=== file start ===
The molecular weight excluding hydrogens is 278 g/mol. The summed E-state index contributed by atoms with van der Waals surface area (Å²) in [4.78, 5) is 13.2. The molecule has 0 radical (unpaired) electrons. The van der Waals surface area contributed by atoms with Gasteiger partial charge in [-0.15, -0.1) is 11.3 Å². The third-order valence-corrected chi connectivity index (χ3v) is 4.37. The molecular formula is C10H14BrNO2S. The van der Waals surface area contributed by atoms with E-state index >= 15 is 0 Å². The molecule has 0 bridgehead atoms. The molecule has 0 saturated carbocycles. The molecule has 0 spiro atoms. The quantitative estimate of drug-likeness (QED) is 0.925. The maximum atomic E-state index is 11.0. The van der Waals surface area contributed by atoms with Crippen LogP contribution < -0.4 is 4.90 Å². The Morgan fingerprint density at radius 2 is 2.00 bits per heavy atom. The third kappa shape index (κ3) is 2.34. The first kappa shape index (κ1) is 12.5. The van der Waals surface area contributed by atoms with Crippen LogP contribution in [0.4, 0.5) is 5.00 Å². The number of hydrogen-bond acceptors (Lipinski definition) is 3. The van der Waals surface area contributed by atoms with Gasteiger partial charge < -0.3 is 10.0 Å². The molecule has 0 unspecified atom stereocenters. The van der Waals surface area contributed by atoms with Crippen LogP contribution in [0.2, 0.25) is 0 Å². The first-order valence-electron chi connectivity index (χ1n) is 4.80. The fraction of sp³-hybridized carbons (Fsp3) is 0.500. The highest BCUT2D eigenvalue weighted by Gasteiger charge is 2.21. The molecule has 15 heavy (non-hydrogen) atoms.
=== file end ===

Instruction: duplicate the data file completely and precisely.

The molecular weight excluding hydrogens is 278 g/mol. The summed E-state index contributed by atoms with van der Waals surface area (Å²) in [4.78, 5) is 13.2. The molecule has 0 radical (unpaired) electrons. The van der Waals surface area contributed by atoms with Gasteiger partial charge in [-0.15, -0.1) is 11.3 Å². The third-order valence-corrected chi connectivity index (χ3v) is 4.37. The molecular formula is C10H14BrNO2S. The van der Waals surface area contributed by atoms with E-state index >= 15 is 0 Å². The molecule has 0 bridgehead atoms. The molecule has 0 saturated carbocycles. The molecule has 0 spiro atoms. The quantitative estimate of drug-likeness (QED) is 0.925. The maximum atomic E-state index is 11.0. The van der Waals surface area contributed by atoms with Crippen LogP contribution < -0.4 is 4.90 Å². The Morgan fingerprint density at radius 2 is 2.00 bits per heavy atom. The third kappa shape index (κ3) is 2.34. The first kappa shape index (κ1) is 12.5. The van der Waals surface area contributed by atoms with Crippen LogP contribution in [0.4, 0.5) is 5.00 Å². The number of hydrogen-bond acceptors (Lipinski definition) is 3. The van der Waals surface area contributed by atoms with Gasteiger partial charge < -0.3 is 10.0 Å². The molecule has 0 unspecified atom stereocenters. The van der Waals surface area contributed by atoms with Crippen LogP contribution in [0.2, 0.25) is 0 Å². The first-order valence-electron chi connectivity index (χ1n) is 4.80. The fraction of sp³-hybridized carbons (Fsp3) is 0.500. The highest BCUT2D eigenvalue weighted by Gasteiger charge is 2.21. The molecule has 15 heavy (non-hydrogen) atoms.